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Stanley Hauser





Joined: 17 Sep 2013

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PostPosted: Thu 23 Jan, 2014 9:19 pm    Post subject: Tailoring Early Medieval Mail         Reply with quote

Did Early Middle Age mail have similar tailoring techniques to later Medieval mail? For example, were the same techniques used, such as expansions and contractions on the shoulders and waist?

I have to admit it is difficult to say since I've seen so few examples of anything before the 13th century. All I remember seeing are old portrayals of knights wearing mail garments that had incorporated coifs and mittons.

Does anyone know anything about tailoring from this period?
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Frank Anthony Cannarella




Location: Medford, Oregon
Joined: 02 Sep 2013

Posts: 15

PostPosted: Thu 23 Jan, 2014 10:53 pm    Post subject:         Reply with quote

If I remember correctly, the Gjermundbu shirt fragments showed tailoring and that is from the 10th century. For a much later example from the 15th is the A2 shirt in the Wallace Collection. I don't know about lorica hamata but all mail really benefits from some tailoring.

My opinion is that the easiest way to mass produce mail is to have workers pre make sections of rectangles, triangles and then master craftsmen put them together. This puts in some tailoring in even if its subtle rather than the modern t-shirts made by the Indian companies. However this is my oppinion and while it makes rational sence, I am only basing it on my limited knowledge of the subject.

Populus stultus viris indignis honores saepe dat.
-Quintus Horatius Flaccus
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Roberto Banfi




Location: Near Milan - Italy
Joined: 19 Jan 2011
Reading list: 8 books

Posts: 59

PostPosted: Tue 28 Jan, 2014 6:46 am    Post subject:         Reply with quote

Frank Anthony Cannarella wrote:
My opinion is that the easiest way to mass produce mail is to have workers pre make sections of rectangles, triangles and then master craftsmen put them together..


I'd second that; while assembling my butted hauberk I found handy splitting the job in shapes for final assembly in a later stage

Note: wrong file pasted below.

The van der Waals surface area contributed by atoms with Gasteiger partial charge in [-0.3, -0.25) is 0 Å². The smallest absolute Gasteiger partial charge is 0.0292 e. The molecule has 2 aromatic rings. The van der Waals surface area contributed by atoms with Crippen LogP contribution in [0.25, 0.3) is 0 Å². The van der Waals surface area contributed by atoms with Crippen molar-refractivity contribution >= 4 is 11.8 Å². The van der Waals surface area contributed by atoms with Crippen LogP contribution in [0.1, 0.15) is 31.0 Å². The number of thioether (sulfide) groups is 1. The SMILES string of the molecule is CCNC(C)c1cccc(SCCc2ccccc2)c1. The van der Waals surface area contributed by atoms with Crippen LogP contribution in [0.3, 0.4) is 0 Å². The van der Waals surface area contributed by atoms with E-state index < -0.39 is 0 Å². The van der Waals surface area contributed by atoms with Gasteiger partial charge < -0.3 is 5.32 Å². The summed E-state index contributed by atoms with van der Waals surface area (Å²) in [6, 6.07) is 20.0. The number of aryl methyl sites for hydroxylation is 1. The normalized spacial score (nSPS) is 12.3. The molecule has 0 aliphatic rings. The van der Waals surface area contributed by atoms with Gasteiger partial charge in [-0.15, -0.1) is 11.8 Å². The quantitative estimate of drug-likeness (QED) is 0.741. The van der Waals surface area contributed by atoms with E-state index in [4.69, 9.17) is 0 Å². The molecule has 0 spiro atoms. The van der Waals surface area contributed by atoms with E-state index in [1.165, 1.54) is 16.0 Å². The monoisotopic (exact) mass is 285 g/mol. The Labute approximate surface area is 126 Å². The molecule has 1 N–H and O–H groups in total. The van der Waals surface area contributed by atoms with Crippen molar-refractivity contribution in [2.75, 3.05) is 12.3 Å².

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Robert MacPherson
Industry Professional



Location: Jeffersonville USA
Joined: 27 Feb 2008

Posts: 141

PostPosted: Thu 30 Jan, 2014 8:21 am    Post subject:         Reply with quote

Stanly,

I am not sure there is anyone in a good position to answer your question. There is so little early mail extant, and few people have examined it with an eye toward understanding the tailoring.

This puts us in a delicate position of having to extrapolate back in time. There are two lines we can take and both of them are prone to error.

On one hand, we can assume that bodies are bodies, mail is mail, and form follows function. If we through in the idea that out ancestors are as clever as we are, we might conclude that all of the tailoring tricks of the 16th C were present in 13th C. This puts us on shaky ground because if ignores how fashion can drive the shape of mail garments. There could easily be things that are essential in shaping a mail garment in the "age of doublets" that were unnecessary and un-thought of in the "age of tunics".

The other line presumes that earlier must have been simpler. This gets us into the sort of trouble that ensues when we presume our ancestors were not very sophisticated. Assuming that early mail shirts had no shoulder expansions might be a ridiculous as assuming that early hosen had no heels.

In the absence of real information, the only thing we can do is make our modern interpretations look as much as possible like what we see in period illustrations. If the resulting mail garment does not look, drape, and move like the medieval artists depicted it, than something is wrong. If you find, (for example) that a long, close fitted sleeve won't move properly without an elbow gusset, then the real ones probably had elbow gussets. If the front slit in the skirts hangs open more than the ones in the illuminations, then you need more skirt expansion.

If it looks wrong (and you have to be brutally honest with yourself) then it probably is wrong. On the other hand if you make it so it really does look like the ones in the period illustrations, the chances are it's right. If making it look right involved tailoring tricks that you can not otherwise document to the time period, then those tricks probably arose earlier than you thought.

Mac

Robert MacPherson
http://www.lightlink.com/armory/
http://billyandcharlie.com/
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